The Role of Depression in Adolescent Obesity

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Obesity is a problem in many children. It increases the risk of health problems in childhood. It can also increase the risk of obesity and health problems throughout adulthood. Extra weight is most often the result of taking in more calories than the body uses. It may be because of eating too much, not moving enough, or a combination of both. Family habits and community also play a role since they can affect the child's habits and choices. But other health issues may also play a role.

Depression is a mental health issue that causes long term regular low moods. Obesity may be part of why depression starts for some. Depression can also be the cause of obesity or make weight gain worse.

Increased Food Craving

Children who have depression tend to eat more food. They also tend to crave junk food. This means foods are higher in suagrs or fat. Eating more food and more junk food makes it easy to gain weight. There is also a link between poor food choices and low mood. A diet high in junk food does not cause depression but may make symptoms worse.

Have fresh fruits and vegetables ready for snacking. Decrease amount of junk food in the house. Fast food is sometimes used as a reward or way to make a child feel better. Occassional junk food can be part of an overall healthy diet. Look for other ways to reward your child such as games, outings, or healthy foods they enjoy but don't get often.

Less Physical Activity

Depression can make children feel tired. They may also lose interest in hobbies like sports. Depression may also make children less interested in playing with other children. Less activity will increase the risk of weight gain. It can also worsen mood.

It can be hard to motivate children with depression. Treatment may help to overcome these problems. Look for ways to help your child be more active. This may include family activity like a walk or trip to the park. Look for games that can be done at home that are active.

Less Sleep

Sleep is an important part of health that often gets overlooked. Depression is known to interupt sleep. Poor sleep has been linked to increase weight. It is not clear exactly the effects. Those who don't sleep well are more likely to make poor food choices and be less active.

Start with helping your child build a good sleep routine. Make and keep a regular sleep time. They should go to bed the same time every night, even on days off. Keep electronics and screens out of the bedroom and shut them off at least an hour before bed. The room should be dark, quiet, and comfortable temperature. Again, depression can make sleep hard, even with good sleep habits. It is important to talk to your child's care team to let them know about sleep problems. Treatment can be adjusted to help get better sleep.

Depresion Medicine

Medicine may be one part of depression treatment. Some depression medicine may cause weight gain. Work with your child's care team to create the best treatment plan for them. Other medicine may be available. Medicine may also be short term to help your child through therapy.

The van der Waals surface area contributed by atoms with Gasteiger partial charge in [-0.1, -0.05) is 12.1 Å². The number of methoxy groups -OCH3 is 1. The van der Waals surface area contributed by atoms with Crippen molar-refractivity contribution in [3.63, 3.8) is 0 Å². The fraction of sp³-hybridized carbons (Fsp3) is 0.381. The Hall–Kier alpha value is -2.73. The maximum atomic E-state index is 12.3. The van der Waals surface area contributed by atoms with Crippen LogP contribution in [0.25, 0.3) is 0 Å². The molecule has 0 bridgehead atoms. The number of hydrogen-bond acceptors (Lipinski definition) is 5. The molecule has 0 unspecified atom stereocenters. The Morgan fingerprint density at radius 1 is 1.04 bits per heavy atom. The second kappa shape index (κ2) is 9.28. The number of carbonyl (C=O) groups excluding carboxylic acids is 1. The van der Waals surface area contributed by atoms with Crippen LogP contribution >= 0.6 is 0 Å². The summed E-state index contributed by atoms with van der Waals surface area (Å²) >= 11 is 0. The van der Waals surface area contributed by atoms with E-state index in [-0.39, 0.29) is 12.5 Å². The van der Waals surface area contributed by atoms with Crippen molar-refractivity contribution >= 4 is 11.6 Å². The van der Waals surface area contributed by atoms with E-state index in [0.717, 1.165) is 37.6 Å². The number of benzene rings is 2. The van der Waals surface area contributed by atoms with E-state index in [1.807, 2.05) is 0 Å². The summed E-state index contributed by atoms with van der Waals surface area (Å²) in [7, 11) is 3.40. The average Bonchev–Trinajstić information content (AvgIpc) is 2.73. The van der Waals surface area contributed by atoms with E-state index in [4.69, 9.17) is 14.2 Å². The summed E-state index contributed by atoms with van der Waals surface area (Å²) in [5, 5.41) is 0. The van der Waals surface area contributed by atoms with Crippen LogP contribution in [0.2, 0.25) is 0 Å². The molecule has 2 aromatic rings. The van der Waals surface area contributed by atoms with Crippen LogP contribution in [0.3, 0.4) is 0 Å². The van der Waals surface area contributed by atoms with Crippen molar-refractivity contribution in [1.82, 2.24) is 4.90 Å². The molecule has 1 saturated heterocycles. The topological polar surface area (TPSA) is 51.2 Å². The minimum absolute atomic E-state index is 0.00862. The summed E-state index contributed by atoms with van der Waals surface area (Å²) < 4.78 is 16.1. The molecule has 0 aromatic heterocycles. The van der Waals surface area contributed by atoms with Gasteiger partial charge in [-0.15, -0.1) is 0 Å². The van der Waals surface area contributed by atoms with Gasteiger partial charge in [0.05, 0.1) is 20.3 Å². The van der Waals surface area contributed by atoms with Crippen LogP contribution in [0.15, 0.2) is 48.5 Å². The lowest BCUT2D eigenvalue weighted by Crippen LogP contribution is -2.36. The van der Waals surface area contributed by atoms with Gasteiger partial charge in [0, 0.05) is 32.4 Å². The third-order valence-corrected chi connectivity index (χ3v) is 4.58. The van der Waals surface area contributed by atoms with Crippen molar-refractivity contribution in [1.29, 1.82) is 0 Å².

Making Plans

Depression and weight gain are linked to many factors. Each person may also react differently to these factors. This can make causes and treatment hard to lock down. Aim for a healthy overall lifestyle. This can make a good base for mental and physical health.

Work with your child's healthcare team. They can help to make a plan to manage your child's depression and weight gain. The plan will be based on your child's specific needs. Keep sharing your child's problems with the care team. This will help to tailor the plan to get the most benefit for your child.

RESOURCES:

American Academy of Child and Adolescent Psychiatry
http://www.aacap.org

Healthy Children—American Academy of Pediatrics
http://www.healthychildren.org

CANADIAN RESOURCES:

The College of Canadian Family Physicians
http://www.cfpc.ca

Public Health Agency of Canada
http://www.phac-aspc.gc.ca

References:

Benson LP, William RJ, Novick MB. Pediatric obesity and depression: a cross-sectional analysis of absolute BMI as it relates to children's depression index scores in obese 7- to 17-year-old children. Clin Pediatr (Phila). 2013;52(1):24-29.

Depression in children and adolescents. EBSCO DynaMed website. Available at:https://www.dynamed.com/condition/depression-in-children-and-adolescents. Accessed July 22, 2020.

The Depressed Child. American Academy of Child and Adolescent Psychiatry website. Available at: http://www.aacap.org/AACAP/Families_and_Youth/Facts_for_Families/Facts_for_Families_Pages/The_Depressed_Child_04.aspx. Accessed July 22, 2020.

Kalarchia MA, Marcus MD. Psychiatric comorbidity of childhood obesity. Int Rev Psyciatry. 2012;24(3):241-246.

Obesity in children and adolescents. EBSCO DynaMed website. Available at:https://www.dynamed.com/topics/dmp~AN~T115153/Obesity-in-children-and-adolescents. Accessed July 22, 2020.

Reeves, G. M., Postolache, T. T., & Snitker, S. (2008). Childhood Obesity and Depression: Connection between these Growing Problems in Growing Children. International journal of child health and human development : IJCHD, 1(2), 103–114.

Richardson LP, Garrison MM, Drangsholt M, et al. Associations between depressive symptoms and obesity during puberty. Gen Hosp Psych. 2006;28:313-320

Last reviewed July 2020 by EBSCO Medical Review Board  Last Updated: 7/22/2020